A version of this review appeared in The Age, August 12, 2010.
This first feature from the Australian writer-director Mark Fitzpatrick began as a play and still feels like one – which isn't wholly a bad thing, given the ingenious way Fitzpatrick limits most of the action to a single location.
A group of workers are made redundant, but have two weeks to go before they receive their payouts. Daily, they turn up to an empty factory where they have little to do but drink, play cards and exchange macho taunts, with their foreman Jack (Colin Friels) usually running the show. If they desert the premises before their time is up, they risk being sacked without compensation; in theory, any one of them could be a spy for the boss, but suspicion falls chiefly on David (David Field), a mysterious newcomer.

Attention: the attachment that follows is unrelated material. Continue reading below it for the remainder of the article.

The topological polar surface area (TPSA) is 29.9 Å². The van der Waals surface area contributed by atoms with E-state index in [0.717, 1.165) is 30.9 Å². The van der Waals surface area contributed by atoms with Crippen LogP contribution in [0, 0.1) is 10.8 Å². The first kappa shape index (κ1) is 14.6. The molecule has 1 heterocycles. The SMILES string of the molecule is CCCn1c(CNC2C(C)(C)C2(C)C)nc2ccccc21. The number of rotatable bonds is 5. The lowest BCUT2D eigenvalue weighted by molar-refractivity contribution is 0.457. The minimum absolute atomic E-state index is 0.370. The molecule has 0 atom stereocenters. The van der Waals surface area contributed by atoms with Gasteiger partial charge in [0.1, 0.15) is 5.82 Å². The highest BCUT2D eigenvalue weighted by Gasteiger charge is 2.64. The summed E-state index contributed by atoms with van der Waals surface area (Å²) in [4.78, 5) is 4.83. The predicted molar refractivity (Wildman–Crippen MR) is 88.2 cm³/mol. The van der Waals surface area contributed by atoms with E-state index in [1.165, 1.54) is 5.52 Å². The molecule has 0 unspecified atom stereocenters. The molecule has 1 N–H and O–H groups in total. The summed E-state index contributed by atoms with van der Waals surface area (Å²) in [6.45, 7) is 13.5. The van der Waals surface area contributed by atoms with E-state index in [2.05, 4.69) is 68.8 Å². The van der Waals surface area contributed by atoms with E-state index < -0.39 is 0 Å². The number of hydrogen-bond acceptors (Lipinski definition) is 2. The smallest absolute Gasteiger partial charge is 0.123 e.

Despite the promise of this set-up, Fitzpatrick lets himself down by allowing his leads to give blustering, obvious performances, and piling on melodramatic coincidences rather than developing the initial idea. As a director, he shows some imagination in getting value out of a confined space, but there are also some pointlessly flashy camera angles and elementary errors (such as depicting both sides of a phone conversation – a quick way to defuse claustrophobia). A few moments recall Reservoir Dogs (1992), which might give some sense of where the story is headed. Well before the forced, violent climax rolls around, Fitzpatrick has clearly lost track of whatever he meant to say about the foibles of Australian men.